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John James Audubon

Painter of Birds

Audubon arrived in Liverpool in 1826 from the United States to seek support for the publication of his Birds of North America. This he eventually printed in double elephant folio size so that all the 435 species of birds could be depicted life size. One of the most prized possessions of the Hornby Library in Liverpool Central Library is a copy of the work, and possibly the most valuable, as the last one to be auctioned in 2000 raised $8.8 million.

Audubon was the illegitimate son of a French naval captain and a chambermaid, born on the West Indies island of St Dominic. Brought up by his stepmother in France, he was settled by his father in Pennsylvania to escape conscription by Napoleon. There he roamed for twenty years, hunting, shooting and drawing all the birds he could find. Failing to find a publisher in the United States he came to Europe with letters of introduction to enable him to form the connections he needed and landed in Liverpool. His journal provides us with a most informative account of his success and of life in Liverpool at the time.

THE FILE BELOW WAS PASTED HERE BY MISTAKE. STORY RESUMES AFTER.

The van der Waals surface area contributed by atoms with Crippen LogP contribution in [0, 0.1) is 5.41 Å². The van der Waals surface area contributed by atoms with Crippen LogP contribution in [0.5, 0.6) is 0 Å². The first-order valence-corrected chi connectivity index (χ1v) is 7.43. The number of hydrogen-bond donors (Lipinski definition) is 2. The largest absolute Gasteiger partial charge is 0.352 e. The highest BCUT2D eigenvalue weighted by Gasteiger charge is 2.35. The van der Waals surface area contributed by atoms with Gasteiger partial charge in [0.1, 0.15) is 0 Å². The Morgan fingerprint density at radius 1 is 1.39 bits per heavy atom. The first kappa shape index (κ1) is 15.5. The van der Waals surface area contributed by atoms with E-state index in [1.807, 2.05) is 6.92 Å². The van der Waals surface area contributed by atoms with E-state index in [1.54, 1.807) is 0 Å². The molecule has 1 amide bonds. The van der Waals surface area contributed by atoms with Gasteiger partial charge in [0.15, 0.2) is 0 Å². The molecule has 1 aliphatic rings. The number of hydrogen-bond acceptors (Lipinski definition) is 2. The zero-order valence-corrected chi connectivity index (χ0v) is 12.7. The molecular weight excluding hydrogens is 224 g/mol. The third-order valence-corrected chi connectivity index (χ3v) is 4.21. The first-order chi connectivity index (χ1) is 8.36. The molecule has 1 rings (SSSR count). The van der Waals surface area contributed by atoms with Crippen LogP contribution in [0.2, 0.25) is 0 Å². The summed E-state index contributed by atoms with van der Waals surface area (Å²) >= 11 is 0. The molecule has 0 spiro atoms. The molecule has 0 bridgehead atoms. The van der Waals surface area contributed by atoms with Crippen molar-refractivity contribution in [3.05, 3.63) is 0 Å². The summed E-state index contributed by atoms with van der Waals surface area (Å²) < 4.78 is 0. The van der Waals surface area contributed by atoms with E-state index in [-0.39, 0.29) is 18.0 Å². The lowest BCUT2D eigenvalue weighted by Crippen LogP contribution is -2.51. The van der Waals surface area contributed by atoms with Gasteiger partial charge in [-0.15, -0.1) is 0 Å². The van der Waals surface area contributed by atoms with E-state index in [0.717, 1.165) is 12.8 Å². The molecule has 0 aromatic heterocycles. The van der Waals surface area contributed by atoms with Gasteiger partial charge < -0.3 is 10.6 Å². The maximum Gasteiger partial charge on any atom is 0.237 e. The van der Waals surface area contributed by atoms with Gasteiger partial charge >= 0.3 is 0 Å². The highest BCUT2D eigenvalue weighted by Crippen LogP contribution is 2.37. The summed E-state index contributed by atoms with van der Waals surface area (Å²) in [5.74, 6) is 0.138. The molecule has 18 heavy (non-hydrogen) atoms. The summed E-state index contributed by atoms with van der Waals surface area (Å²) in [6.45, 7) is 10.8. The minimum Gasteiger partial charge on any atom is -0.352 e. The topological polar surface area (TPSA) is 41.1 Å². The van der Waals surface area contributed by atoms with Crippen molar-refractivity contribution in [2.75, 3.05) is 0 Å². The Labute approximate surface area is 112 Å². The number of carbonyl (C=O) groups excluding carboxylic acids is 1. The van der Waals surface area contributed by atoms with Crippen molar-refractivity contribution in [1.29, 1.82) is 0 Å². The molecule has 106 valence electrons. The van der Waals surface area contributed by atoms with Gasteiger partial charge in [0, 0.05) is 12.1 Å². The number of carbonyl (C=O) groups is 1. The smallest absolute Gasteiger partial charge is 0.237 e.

He was immediately befriended by Richard Rathbone who took him to the Town Hall and Exchange to show him the sights and introduce him to Liverpool society. He spent much time at the Rathbone family home at Greenbank and formed a strong attachment to Richard's sister, Hannah. William Roscoe arranged for his drawings to be exhibited at the Royal Institution, and for Lord Stanley (later Prime Minister) to see them. He then encouraged him to mount a further exhibition at which people paid to enter. After only five weeks, Audubon had formed the connections and gained the confidence to travel further to Edinburgh and London where he would find an engraver willing and able to print and colour the drawings for publication following his exacting specifications. Audubon was ever grateful for the help he had been given in Liverpool for his eventual success and named two birds that he discovered Rathbone 's Warbler and Roscoe 's Yellow Throat.